There are conflicting reports about the circumstances of his arrest: some say he was arrested in Belgrade in the evening of July 18, and some that he was detained in the evening of the 21st. Karadzic's lawyer claims he was detained on the 18th, kept in limbo without presenting any charges, denied a meeting with his lawyer in violation of procedural standards, and consequently his arrest is illegal and he should be set free. But that is immaterial. When such a person is arrested this is quibbling over details.
Similarly, speculations that Karadzic may be tried in Serbia and not at The Hague are pointless. For the new pro-Western government of President Boris Tadic and Premier Mirko Tsvetkovic, keeping Karadzic in Serbia makes no sense and may even be dangerous.
Like all the major figures in the ten-year bloody drama of the break-up of Yugoslavia, the 63-year-old former psychologist, poet and leader of Bosnian Serbs is a highly polarizing figure. For the majority of Bosnian Serbs and many Serbs in Serbia he is a hero, a dedicated fighter for the land and the rights of the Serbs. For the Bosnian Muslims and Croats he is devil incarnate whose hands are dripping with blood. Richard Holbrooke, the American diplomat who drafted the agreements to end the war in Bosnia, upon learning of his arrest described Karadzic as "the European Osama bin Laden."
One can argue whether the Serbian authorities are doing the right thing, whether they are pro-Western, pro-Slavic, true Serbs or traitors, but casting emotions aside, the current Serbian president and government had no other option but to surrender Karadzic to the Tribunal. Both declared themselves pro-European during their election campaigns, and they could not get a pass to Europe without cooperating with the ICTY in apprehending the "villains." Considering the plight of the Serbian economy (for which NATO air raids are partly responsible) Serbia's future without assistance from the EU looked bleak: a cross between a political and economic outcast among former brothers and sisters in Yugoslavia who have either joined or are about to join Europe and NATO. Serbia had no one to lean on.
From the developments around Serbia and Kosovo it is abundantly clear that no one is going to let Russia into the Balkans. And let's face it, Russia itself had let down Yugoslavia and Serbia so hard (first under Gorbachev and then under Yeltsin) that few people in Serbia can seriously rely on its help. What happened to the famous Serbian saying "God is in heaven, Russia is on Earth"? Whatever you might say, times are changing, and we should be more circumspect in supporting our Slavic Serbian brothers.
A lot of lances were broken and nerves were frayed at the UN over the support of Kosovo, but now Belgrade is welcoming back the ambassadors of all the Western countries that have recognized Kosovo's independence. It no longer bears them a grudge. Belgrade is on the threshold of the EU. It will also knock on NATO's door. It is only a matter of time. Russia again will find itself alone with its principled stand in support of interests that are not our interests. Principles are all very well provided they come naturally, yield fruit and make our position appealing...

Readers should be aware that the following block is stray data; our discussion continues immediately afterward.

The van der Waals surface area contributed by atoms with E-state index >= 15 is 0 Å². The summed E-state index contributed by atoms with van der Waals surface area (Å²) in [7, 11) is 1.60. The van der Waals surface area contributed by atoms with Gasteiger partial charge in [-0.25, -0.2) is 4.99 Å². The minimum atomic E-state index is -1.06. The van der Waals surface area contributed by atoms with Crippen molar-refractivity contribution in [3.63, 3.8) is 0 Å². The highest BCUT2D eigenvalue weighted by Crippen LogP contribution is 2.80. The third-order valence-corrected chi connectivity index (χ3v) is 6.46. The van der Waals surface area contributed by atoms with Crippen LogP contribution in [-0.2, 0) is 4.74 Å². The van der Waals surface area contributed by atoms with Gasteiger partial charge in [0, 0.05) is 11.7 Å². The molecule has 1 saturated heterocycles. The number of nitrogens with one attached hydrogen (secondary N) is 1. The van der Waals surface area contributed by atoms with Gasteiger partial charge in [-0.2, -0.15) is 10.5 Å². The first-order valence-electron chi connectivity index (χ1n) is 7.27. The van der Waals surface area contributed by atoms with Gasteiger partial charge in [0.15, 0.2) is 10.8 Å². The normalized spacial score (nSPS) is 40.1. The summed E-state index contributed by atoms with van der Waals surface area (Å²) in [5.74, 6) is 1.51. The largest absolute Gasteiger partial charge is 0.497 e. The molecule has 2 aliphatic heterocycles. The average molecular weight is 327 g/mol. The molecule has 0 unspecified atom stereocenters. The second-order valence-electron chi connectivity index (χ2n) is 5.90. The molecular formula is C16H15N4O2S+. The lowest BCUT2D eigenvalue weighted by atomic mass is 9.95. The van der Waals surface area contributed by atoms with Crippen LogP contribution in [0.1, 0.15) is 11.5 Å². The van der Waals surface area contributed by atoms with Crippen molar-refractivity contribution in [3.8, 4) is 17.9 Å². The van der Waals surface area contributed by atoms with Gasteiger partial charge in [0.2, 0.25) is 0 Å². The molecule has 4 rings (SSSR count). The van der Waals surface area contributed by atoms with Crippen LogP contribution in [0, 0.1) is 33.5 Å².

The arrest took place on the eve of the EU foreign ministerial meeting in Brussels where the issue of admitting Serbia to the European Union was discussed. The EU made Belgrade's admission conditional on Serbia's cooperation in tracking down and catching Karadzic and his military chief, commander of the Serbian forces in Bosnia and Herzegovina, General Ratko Mladic. "It is very important for Serbia's European ambitions," said Manuel Barroso, Chairman of the EU's European Commission. The EU's foreign policy and security chief, Javier Solana, expressed the hope that after the arrest the ICTY would appreciate Belgrade's "full cooperation" and give the green light to the key agreement between the EU and Serbia. "I have yet to talk to the ICTY prosecutor, but I am sure he will report full cooperation." This is an odd exchange: a ticket to the EU for an arrest.
One wonders, however, why the alleged crimes committed by Karadzic are assessed a priori, before the trial. Karadzic was indicted of genocide, war crimes and crimes against humanity in 1995 (the war in Bosnia lasted from 1992 to 1995), and the arrest warrant for Karadzic was issued on July 24, 1996. Neither Karadzic, nor Milosevic, who died while in the custody of The Hague Tribunal in 2006, were angels. Civil wars do not produce angels. On the contrary, artificially fomented ethnic conflicts in which the bullet is the ultimate argument have always been particularly brutal. When only one side is constantly accused of atrocities, the question arises, is Justitia really blindfolded? The Serbs in Bosnia and Herzegovina were cursed for "separatism" and for unleashing a war, but in the end Bosnia had to be divided into Muslim-Croat and Serb parts.
Karadzic is accused of organizing and encouraging the slaughter of Muslims in Srebrenica. But nobody knows exactly how many people died and whether they were killed there. Western papers cite various figures: 6,000, 7,000, 8,000. The memorial cemetery in Srebrenica has 2,907 graves. This is dreadful. The number of refugees is appalling, variously put at between 1 and 2 million. The Tribunal's problem and misfortune is that it finds it very hard to obtain testimony. It does not have anything like national justice bodies, so it uses public information channels, not least press reports. By the way, the bill of indictment on Karadzic never mentions a single figure of victims.
It is a very droll kind of trial in which one side is declared guilty in advance. Most of the accused and convicted there are Serbs. Criminals of other nationalities are few and far between. The Serbs account for up to 90%.
The opinions expressed in this article are the author's and do not necessarily represent those of RIA Novosti.